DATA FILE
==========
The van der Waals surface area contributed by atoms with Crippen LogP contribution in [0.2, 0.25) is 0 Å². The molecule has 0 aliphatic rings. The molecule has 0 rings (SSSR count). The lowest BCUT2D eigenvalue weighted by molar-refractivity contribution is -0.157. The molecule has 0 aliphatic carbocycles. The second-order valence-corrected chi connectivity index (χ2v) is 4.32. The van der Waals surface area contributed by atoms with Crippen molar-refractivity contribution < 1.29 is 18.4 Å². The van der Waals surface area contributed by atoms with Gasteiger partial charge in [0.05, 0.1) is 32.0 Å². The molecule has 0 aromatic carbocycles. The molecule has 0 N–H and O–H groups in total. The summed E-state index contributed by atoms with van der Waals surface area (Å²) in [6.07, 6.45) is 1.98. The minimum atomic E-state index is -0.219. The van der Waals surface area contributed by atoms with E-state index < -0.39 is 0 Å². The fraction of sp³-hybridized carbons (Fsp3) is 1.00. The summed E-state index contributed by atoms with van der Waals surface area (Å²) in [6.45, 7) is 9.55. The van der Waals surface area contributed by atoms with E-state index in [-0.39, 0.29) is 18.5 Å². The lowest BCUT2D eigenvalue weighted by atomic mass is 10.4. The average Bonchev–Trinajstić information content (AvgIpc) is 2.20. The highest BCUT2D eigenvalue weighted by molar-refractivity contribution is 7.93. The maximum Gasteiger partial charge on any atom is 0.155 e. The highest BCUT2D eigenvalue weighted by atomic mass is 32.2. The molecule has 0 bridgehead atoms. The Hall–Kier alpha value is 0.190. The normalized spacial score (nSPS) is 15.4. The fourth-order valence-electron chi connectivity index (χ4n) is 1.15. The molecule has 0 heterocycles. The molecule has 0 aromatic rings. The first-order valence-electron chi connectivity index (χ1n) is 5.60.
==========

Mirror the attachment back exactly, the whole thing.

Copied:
The van der Waals surface area contributed by atoms with Crippen LogP contribution in [0.2, 0.25) is 0 Å². The molecule has 0 aliphatic rings. The molecule has 0 rings (SSSR count). The lowest BCUT2D eigenvalue weighted by molar-refractivity contribution is -0.157. The molecule has 0 aliphatic carbocycles. The second-order valence-corrected chi connectivity index (χ2v) is 4.32. The van der Waals surface area contributed by atoms with Crippen molar-refractivity contribution < 1.29 is 18.4 Å². The van der Waals surface area contributed by atoms with Gasteiger partial charge in [0.05, 0.1) is 32.0 Å². The molecule has 0 aromatic carbocycles. The molecule has 0 N–H and O–H groups in total. The summed E-state index contributed by atoms with van der Waals surface area (Å²) in [6.07, 6.45) is 1.98. The minimum atomic E-state index is -0.219. The van der Waals surface area contributed by atoms with E-state index < -0.39 is 0 Å². The fraction of sp³-hybridized carbons (Fsp3) is 1.00. The summed E-state index contributed by atoms with van der Waals surface area (Å²) in [6.45, 7) is 9.55. The van der Waals surface area contributed by atoms with E-state index in [-0.39, 0.29) is 18.5 Å². The lowest BCUT2D eigenvalue weighted by atomic mass is 10.4. The average Bonchev–Trinajstić information content (AvgIpc) is 2.20. The highest BCUT2D eigenvalue weighted by molar-refractivity contribution is 7.93. The maximum Gasteiger partial charge on any atom is 0.155 e. The highest BCUT2D eigenvalue weighted by atomic mass is 32.2. The molecule has 0 bridgehead atoms. The Hall–Kier alpha value is 0.190. The normalized spacial score (nSPS) is 15.4. The fourth-order valence-electron chi connectivity index (χ4n) is 1.15. The molecule has 0 heterocycles. The molecule has 0 aromatic rings. The first-order valence-electron chi connectivity index (χ1n) is 5.60.